7 Ways To Say No

We’re all chasing productivity when in reality, the answer is right in front of us. Have you ever over-committed? Spread yourself a bit too thin? Maybe even said “yes” when you really wanted to say “no” for fear of looking like a jerk? Don’t be shy, you’re in remarkably good company. Yet, the old saying of “every time you say yes to something, you’re saying no to something else” rings incredibly true when it comes to productivity. With time as a limited (and incredibly valuable) resource, we need to refine the skill of saying no. But in order to do so, we have to find ways of doing so without coming off like a jerk. Here are 7 tips to doing just that!


Blame your workload.

A really effective way to let people down easy is to explain that you simply would let them down if you did say yes. Maybe it is your workload or maybe it is simply your bandwidth, being honest about how much you can commit is not only kind, it is the only acceptable solution. People will appreciate that you don’t want to let them down and find another solution.

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Recognize the difference between an opportunity and a distraction.

When we work with our clients to help identify distractions, we encourage them to look at things and ask themselves “will this help me accomplish my goal(s)?” If the answer is “no”, it is defined as a distraction. Now, I don’t mean to imply that your world must be completely distraction free; however, you need to find the rhythm that works for your business and your life.

Refer them someone more qualified.

We often feel guilty for saying “no” because we feel like we’re letting others down by doing so. Just like many of the other tips, this tip can give them both a kind and a productive solution. People ask for help when they need it and so long as you can fill that need, it doesn’t have to be a personal solution. Expanding your network of capable people others can rely on and trust with various situations is a huge asset. This way you can still solve the problem without sacrificing your productivity at the same time.

Explain you don’t do that.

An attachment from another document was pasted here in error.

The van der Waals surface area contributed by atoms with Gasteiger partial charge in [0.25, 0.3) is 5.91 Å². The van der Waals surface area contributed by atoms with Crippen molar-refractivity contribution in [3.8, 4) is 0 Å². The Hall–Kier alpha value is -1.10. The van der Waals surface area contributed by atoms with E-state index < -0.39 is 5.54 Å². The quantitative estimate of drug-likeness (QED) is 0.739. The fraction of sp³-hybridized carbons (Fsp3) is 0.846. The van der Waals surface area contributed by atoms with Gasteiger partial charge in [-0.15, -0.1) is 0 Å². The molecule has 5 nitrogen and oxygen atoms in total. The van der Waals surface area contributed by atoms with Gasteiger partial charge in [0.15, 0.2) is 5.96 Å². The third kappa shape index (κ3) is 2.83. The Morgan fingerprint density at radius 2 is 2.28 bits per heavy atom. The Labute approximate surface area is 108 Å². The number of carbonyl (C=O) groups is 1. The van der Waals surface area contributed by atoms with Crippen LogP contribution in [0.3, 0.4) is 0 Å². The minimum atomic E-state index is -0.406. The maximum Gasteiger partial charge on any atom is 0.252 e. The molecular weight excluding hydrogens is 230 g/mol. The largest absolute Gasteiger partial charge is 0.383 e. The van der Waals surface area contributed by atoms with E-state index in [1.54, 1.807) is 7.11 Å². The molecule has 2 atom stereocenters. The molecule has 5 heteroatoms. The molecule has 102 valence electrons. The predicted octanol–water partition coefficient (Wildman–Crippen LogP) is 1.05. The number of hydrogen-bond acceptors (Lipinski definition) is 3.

Oftentimes, people ask for help from people they admire or respect. This is undoubtedly an honor, but we sometimes field requests that are simply not in our wheelhouse. The biggest mistake you can make is by actually taking these things on.

Don’t dig yourself deeper.

One of the best things you can do when saying “no” is be completely transparent about exactly why you are saying no. While you don’t owe anyone an explanation, they certainly help temper emotions. Being dishonest about why you are saying no can often leave you with your tongue-tied when someone finds out the real reason you said no harming your relationship more than it would have been had you simply been honest in the first place.

Propose something else.

When we are asked for our help, sometimes it is a result of people having tunnel-vision about the possible solution. This is the old adage of “something is better than nothing.” For instance, say someone asks you to blast something out to your whole mailing list but you feel uncomfortable doing so but you would feel comfortable sending it to a certain segment of your mailing list or posting it on social. These are both great alternatives. You won’t always make everyone happy with this solution but showing that you care by making some sort of an effort can often smooth things over.

When you say it, mean it!

The worst thing someone can do is say have uncertainty. When someone musters the courage to ask for help - they are normally ready to do at least a little convincing to get their way. If you are not firm in your response, you can expect them to do what it takes to get their way. Stay firm and do not waiver. It will establish a standard allowing you to be more productive and faced with only relevant future opportunities.

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